When I’m talking about StatGeek, I often get asked about where the idea for the company came from. After answering it a few hundred times, I figured out that this was something just about everyone was interested in, so here is a brief history behind the origin of StatGeek.
I began coaching at the Division III collegiate level. My second stop was at Colby College in Maine and on nights when the men were playing and the women’s team was not, I would sit next to our Sports Information Director and call out the stats so he could input them into his laptop. Even at that level with expensive software, the job was too much for one person.
When I returned to Texas, I got a job as the JV coach and varsity assistant at a local high school. It was fun not worrying about recruiting and spending more time just teaching basketball. The one thing that bothered me was the fact that there were no statistics available outside of points and fouls in the scorebook. I had three managers who were there so they wouldn’t have to take PE and actually knew very little about basketball. I once asked them to just keep track of offensive rebounds for the first half and they told me one player had around 18. I wasn’t counting but the game I was watching did not include 18 offensive rebounds total let alone by one player.
In my second year there, the father of one of my freshman on JV showed me a few of the apps he had on his phone so he could track rebounds and other stats for his daughter. All I saw on the screen was buttons, a button for every possible stat and it made sense to me because when I was a manager in high school, I had a box for every possible stat and just had to make a tick mark whenever I saw a player do something.
Later that night, I just started thinking about all those buttons and how crowded the screen looked. Surely there had to be a better way given how small the screen was (mind you this was a year or so before the iPad was created). I started tinkering with ideas and began sketching out what would become StatGeek.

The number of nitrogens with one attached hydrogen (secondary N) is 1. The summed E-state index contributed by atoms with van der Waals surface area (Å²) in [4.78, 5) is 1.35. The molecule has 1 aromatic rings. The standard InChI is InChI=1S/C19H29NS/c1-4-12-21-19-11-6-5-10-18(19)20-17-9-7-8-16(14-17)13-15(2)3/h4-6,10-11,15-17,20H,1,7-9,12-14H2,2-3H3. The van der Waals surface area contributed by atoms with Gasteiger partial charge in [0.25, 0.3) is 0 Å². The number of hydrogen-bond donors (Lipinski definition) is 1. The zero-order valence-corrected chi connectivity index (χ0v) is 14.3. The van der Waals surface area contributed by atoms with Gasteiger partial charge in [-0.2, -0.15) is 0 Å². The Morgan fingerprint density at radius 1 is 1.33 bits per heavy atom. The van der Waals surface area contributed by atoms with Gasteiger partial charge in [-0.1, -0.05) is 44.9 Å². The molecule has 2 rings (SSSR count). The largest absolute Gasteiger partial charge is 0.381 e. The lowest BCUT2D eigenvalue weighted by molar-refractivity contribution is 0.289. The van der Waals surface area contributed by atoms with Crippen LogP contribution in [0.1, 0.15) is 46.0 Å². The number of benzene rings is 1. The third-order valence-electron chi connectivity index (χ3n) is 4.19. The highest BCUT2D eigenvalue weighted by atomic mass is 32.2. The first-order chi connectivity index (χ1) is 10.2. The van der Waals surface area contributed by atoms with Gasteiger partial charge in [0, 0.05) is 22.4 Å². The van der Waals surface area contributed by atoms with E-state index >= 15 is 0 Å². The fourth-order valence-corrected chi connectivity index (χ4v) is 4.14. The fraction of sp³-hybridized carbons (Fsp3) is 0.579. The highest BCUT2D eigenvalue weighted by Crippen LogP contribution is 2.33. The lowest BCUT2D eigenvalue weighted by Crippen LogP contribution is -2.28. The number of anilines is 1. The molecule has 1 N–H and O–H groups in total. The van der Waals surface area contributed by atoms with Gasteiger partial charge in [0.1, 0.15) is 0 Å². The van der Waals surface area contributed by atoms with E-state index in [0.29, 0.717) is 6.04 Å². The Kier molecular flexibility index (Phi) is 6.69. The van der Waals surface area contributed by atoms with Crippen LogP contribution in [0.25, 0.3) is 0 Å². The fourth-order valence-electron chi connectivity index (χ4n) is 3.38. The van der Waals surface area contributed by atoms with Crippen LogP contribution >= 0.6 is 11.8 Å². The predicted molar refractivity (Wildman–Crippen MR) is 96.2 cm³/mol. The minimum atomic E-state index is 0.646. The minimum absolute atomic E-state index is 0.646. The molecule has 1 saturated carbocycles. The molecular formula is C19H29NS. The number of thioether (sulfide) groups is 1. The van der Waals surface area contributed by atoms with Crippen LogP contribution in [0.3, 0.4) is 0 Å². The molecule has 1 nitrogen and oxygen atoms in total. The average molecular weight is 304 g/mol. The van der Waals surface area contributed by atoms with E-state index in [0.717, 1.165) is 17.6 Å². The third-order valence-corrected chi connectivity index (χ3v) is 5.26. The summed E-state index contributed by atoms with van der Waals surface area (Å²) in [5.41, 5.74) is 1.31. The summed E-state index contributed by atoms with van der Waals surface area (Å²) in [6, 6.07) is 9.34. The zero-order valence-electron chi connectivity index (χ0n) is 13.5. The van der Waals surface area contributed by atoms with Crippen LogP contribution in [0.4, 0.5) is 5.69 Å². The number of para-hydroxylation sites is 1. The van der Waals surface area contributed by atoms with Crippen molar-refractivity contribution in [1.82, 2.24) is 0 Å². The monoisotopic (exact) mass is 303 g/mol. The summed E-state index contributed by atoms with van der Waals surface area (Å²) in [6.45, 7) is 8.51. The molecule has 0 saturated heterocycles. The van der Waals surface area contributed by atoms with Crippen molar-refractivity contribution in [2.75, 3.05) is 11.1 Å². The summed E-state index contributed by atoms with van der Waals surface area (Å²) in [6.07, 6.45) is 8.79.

StatGeek derives statistics based on the possibilities that occur in every movement of the basketball during a game. The big difference is the app does more of the work for you so you no longer are relying on an individual’s memory, which may or may not be accurate depending on the speed of the action.
Now one person really could track every stat in a box score. And that person doesn’t have to be a basketball expert. I gave one of the first versions to a freshman manager last year and trained her during warm ups. Just like that, she was an expert scorekeeper even if she didn’t realize it.
The advantage to the teams is you can get accurate statistics whether you have a manager present or just a parent in the stands. Stats you can e-mail to anyone, or post to MaxPreps.
We’re making improvements to this app all the time and we want to hear from YOU. Let us know what we need to improve or features that you would like to see. As a former coach, I want StatGeek to be a tool that is as helpful to the smallest school in the country as it is to the University of Texas, and the only way to assure that happens is for you to make your voice heard. And throughout the season, tell us your StatGeek story, how has it helped you? We’ll publish the best ones in future newsletters.
Thanks for using StatGeek and as always, keep your eye on the ball!